University of Minnesota Extension

Extension is expanding its online education and resources while in-person events and classes are canceled.

Extension > Extension in your Community > Rice > County Agriculture Educator > Articles > Prepare to address volunteer corn in fields hit by 2018 tornadoes

print icon email icon share icon

Prepare to address volunteer corn in fields hit by 2018 tornadoes

Aside from volunteer labor perhaps, farmers typically do not welcome “volunteers” in their fields. Volunteer corn, or other crops that you hear nicknamed with the “volunteer” prefix, are essentially weeds; corn left out in the field from 2018 will grow in places you don’t want it this year. The downed corn left in the aftermath of the 2018 tornadoes causes a high potential for the occurrence of volunteer corn in these areas in 2019. I wrote an article about volunteer corn last fall, but as farmers are preparing for planting, I wanted to address the topic again.

Volunteer corn can significantly reduce soybean or corn yield, although research shows volunteer corn is more competitive in soybean than in corn. Clumps of volunteer corn, which emerge from dropped ears, cause more issues than individual plants. Many fields had full ear droppage in 2018, making clumps likely. Theoretically, volunteer corn in corn could help offset yield losses by contributing to yield; however, volunteer corn typically lags behind hybrid corn in development and produces smaller ears with poor seed set. Additionally, large amounts of volunteer corn can potentially cause yield drag in the current year’s corn.

Controlling volunteer corn with herbicides in soybean is feasible, because a number of grass herbicides, such as Select Max, Poast, Assure® II, Fusilade, and Fusion are labeled for this usage. LibertyLink soybean is also available in the marketplace; Liberty can control volunteer corn, but only if the hybrid corn planted last year was NOT Liberty-resistant. Yield impacts are not the only concern with volunteer corn in soybean, however. Volunteer corn can act as a bridge between corn crops for corn rootworm. This can encourage the development of resistance to Bt-corn rootworm hybrids because exposure to sub-lethal doses of the Bt toxin has the potential to accelerate development of resistance to Bt-corn rootworm traits. It’s recommended to control volunteer corn as best as possible to battle the potential corn rootworm problem.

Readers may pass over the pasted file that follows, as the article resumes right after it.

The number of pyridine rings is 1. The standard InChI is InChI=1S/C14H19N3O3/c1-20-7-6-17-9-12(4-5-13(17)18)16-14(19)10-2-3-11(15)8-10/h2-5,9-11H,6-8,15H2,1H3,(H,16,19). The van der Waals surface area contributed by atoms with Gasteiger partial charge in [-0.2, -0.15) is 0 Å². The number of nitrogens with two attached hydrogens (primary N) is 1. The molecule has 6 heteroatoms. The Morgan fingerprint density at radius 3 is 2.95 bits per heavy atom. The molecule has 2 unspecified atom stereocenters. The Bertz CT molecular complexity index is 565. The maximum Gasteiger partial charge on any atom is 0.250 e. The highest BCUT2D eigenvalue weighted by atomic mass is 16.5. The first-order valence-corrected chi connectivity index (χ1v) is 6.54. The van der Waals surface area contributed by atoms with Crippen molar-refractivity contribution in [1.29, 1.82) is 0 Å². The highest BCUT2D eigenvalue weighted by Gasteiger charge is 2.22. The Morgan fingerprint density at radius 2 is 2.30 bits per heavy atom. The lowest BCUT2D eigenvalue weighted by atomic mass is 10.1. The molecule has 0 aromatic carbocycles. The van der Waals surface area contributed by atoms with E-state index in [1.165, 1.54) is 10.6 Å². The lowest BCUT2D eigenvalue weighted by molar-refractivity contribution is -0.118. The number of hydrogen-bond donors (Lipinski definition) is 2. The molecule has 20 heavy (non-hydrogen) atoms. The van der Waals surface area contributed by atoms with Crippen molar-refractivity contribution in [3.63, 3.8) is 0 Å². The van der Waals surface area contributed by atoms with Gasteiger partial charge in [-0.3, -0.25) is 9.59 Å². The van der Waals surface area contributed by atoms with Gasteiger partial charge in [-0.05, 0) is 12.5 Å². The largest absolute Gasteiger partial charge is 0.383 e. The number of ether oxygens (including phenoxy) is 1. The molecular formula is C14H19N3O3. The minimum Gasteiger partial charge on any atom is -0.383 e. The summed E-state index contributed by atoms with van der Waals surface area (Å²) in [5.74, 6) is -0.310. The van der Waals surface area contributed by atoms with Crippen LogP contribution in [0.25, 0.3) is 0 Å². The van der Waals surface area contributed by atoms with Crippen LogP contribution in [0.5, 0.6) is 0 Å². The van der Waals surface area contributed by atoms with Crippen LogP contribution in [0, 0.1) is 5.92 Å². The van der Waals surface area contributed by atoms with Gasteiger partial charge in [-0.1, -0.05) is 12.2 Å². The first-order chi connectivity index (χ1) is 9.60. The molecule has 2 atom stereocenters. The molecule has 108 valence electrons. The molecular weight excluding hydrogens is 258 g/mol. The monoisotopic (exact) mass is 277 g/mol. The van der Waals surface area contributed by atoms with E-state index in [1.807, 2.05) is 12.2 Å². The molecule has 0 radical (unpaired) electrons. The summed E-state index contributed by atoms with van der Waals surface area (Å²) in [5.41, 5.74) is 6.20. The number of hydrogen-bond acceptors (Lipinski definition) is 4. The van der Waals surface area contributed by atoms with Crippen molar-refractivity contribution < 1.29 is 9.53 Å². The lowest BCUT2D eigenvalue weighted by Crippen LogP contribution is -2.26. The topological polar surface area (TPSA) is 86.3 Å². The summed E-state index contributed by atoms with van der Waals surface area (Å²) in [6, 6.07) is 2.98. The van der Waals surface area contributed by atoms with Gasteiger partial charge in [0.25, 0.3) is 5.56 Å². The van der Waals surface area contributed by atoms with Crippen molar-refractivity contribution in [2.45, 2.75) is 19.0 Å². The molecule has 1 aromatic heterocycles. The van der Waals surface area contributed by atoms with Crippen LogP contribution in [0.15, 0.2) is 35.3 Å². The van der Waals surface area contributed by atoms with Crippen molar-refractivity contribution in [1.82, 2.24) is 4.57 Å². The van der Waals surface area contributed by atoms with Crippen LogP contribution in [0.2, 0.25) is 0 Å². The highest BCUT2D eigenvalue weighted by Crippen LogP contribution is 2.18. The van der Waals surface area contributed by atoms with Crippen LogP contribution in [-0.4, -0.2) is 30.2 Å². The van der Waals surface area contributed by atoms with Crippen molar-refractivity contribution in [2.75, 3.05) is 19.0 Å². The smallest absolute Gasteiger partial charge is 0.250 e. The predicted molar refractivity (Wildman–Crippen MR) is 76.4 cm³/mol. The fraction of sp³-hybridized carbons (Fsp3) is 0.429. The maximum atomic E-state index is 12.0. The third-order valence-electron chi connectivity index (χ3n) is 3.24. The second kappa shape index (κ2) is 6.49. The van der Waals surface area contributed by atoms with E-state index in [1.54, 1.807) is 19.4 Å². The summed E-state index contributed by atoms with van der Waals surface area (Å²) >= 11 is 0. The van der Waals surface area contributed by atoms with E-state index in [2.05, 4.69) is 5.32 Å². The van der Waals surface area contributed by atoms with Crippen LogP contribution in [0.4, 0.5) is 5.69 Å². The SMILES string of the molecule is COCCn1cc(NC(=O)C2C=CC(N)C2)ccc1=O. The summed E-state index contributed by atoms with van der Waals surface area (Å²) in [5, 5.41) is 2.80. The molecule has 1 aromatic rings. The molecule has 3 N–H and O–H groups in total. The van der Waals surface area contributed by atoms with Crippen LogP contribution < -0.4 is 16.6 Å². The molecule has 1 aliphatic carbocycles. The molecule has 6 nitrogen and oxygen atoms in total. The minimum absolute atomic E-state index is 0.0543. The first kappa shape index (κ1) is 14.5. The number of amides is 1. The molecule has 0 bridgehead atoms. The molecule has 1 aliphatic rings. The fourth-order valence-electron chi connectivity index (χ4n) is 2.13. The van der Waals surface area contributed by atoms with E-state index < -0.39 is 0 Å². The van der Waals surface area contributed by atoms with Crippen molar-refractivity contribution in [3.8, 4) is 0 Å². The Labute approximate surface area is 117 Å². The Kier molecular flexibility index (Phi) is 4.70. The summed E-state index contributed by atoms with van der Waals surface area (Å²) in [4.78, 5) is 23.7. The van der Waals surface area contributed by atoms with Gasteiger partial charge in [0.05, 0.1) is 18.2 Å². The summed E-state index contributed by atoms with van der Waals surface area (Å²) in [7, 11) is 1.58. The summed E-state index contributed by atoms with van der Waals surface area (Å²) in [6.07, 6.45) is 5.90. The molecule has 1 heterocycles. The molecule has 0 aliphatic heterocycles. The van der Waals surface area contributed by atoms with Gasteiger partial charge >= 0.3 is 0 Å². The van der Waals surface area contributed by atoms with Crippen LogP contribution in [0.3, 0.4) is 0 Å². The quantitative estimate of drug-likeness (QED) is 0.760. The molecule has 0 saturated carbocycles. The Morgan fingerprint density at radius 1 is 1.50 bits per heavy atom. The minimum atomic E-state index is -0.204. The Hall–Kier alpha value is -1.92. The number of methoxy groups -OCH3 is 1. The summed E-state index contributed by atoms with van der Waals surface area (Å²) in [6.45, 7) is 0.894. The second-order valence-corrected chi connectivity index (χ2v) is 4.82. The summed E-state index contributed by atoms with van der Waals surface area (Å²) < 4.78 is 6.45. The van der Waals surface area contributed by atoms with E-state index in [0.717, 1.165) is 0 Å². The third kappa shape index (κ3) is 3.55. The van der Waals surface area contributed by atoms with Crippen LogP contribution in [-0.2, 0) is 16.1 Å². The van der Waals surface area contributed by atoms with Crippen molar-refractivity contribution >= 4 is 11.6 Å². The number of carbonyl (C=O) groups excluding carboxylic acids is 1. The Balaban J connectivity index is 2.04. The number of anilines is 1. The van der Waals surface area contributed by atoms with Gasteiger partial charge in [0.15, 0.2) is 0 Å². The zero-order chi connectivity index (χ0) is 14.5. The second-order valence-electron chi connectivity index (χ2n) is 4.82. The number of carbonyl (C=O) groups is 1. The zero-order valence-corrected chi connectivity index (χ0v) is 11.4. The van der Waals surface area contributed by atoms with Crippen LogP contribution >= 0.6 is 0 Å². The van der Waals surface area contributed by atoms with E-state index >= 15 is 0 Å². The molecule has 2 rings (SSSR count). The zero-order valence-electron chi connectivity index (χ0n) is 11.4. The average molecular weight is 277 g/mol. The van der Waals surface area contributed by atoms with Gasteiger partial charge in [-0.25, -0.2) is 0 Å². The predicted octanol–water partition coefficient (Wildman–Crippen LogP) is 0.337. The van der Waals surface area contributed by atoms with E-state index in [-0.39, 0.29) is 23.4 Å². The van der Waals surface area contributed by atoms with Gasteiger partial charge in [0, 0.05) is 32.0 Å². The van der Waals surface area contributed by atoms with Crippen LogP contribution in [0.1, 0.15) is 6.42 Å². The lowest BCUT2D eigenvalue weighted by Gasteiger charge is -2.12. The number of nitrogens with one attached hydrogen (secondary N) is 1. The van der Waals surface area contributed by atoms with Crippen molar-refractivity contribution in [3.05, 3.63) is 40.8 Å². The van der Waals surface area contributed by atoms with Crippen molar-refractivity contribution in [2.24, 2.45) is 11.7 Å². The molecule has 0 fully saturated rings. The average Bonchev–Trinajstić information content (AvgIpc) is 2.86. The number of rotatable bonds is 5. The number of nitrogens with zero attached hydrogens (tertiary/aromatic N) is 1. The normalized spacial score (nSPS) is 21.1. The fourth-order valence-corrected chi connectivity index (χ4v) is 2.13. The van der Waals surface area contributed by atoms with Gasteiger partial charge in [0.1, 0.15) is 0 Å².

Controlling volunteer corn in continuous corn is more difficult. If only a Roundup Ready corn hybrid was planted the previous year and Roundup Ready + LibertyLink hybrid corn is planted this year, Liberty can be applied for control of the glyphosate-resistant volunteer corn. Remember that Liberty will not be effective if Roundup Ready + LibertyLink hybrid corn was planted last year. Another option is using Enlist™ corn with an “FOP” herbicide like Assure® II. Enlist™ corn is a new multiple herbicide-resistant corn which is resistant to 2,4-D choline, glyphosate, and aryloxyphenoxypropionates (FOPs). If Enlist™ corn is grown in 2019 in a field that was under conventional or Roundup Ready/LibertyLink corn in 2018, volunteer corn can be controlled by applying Assure® II.

Fortunately, there are several options available for managing volunteer corn, it just takes some brainstorming and planning ahead. If you’d like to discuss what would work best for your operation, please feel free to call Claire LaCanne at (507) 332-6165. For an extended version of this article visit:


--Claire LaCanne, UMN Extension Educator, Ag Production Systems